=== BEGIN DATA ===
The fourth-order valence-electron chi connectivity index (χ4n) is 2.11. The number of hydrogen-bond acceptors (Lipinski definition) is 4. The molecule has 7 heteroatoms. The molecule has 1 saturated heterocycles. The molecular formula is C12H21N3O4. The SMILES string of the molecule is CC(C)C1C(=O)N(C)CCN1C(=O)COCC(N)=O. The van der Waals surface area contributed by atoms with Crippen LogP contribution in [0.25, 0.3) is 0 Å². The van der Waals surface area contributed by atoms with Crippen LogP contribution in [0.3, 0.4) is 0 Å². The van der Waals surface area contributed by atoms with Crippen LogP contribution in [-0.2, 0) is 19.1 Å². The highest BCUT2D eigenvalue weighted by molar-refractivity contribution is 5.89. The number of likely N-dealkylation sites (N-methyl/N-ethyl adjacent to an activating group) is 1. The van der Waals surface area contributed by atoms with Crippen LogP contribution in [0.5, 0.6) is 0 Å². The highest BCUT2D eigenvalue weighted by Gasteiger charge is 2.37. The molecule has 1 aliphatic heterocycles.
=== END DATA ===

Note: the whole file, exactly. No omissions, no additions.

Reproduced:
The fourth-order valence-electron chi connectivity index (χ4n) is 2.11. The number of hydrogen-bond acceptors (Lipinski definition) is 4. The molecule has 7 heteroatoms. The molecule has 1 saturated heterocycles. The molecular formula is C12H21N3O4. The SMILES string of the molecule is CC(C)C1C(=O)N(C)CCN1C(=O)COCC(N)=O. The van der Waals surface area contributed by atoms with Crippen LogP contribution in [0.25, 0.3) is 0 Å². The van der Waals surface area contributed by atoms with Crippen LogP contribution in [0.3, 0.4) is 0 Å². The van der Waals surface area contributed by atoms with Crippen LogP contribution in [-0.2, 0) is 19.1 Å². The highest BCUT2D eigenvalue weighted by molar-refractivity contribution is 5.89. The number of likely N-dealkylation sites (N-methyl/N-ethyl adjacent to an activating group) is 1. The van der Waals surface area contributed by atoms with Crippen LogP contribution in [0.5, 0.6) is 0 Å². The highest BCUT2D eigenvalue weighted by Gasteiger charge is 2.37. The molecule has 1 aliphatic heterocycles.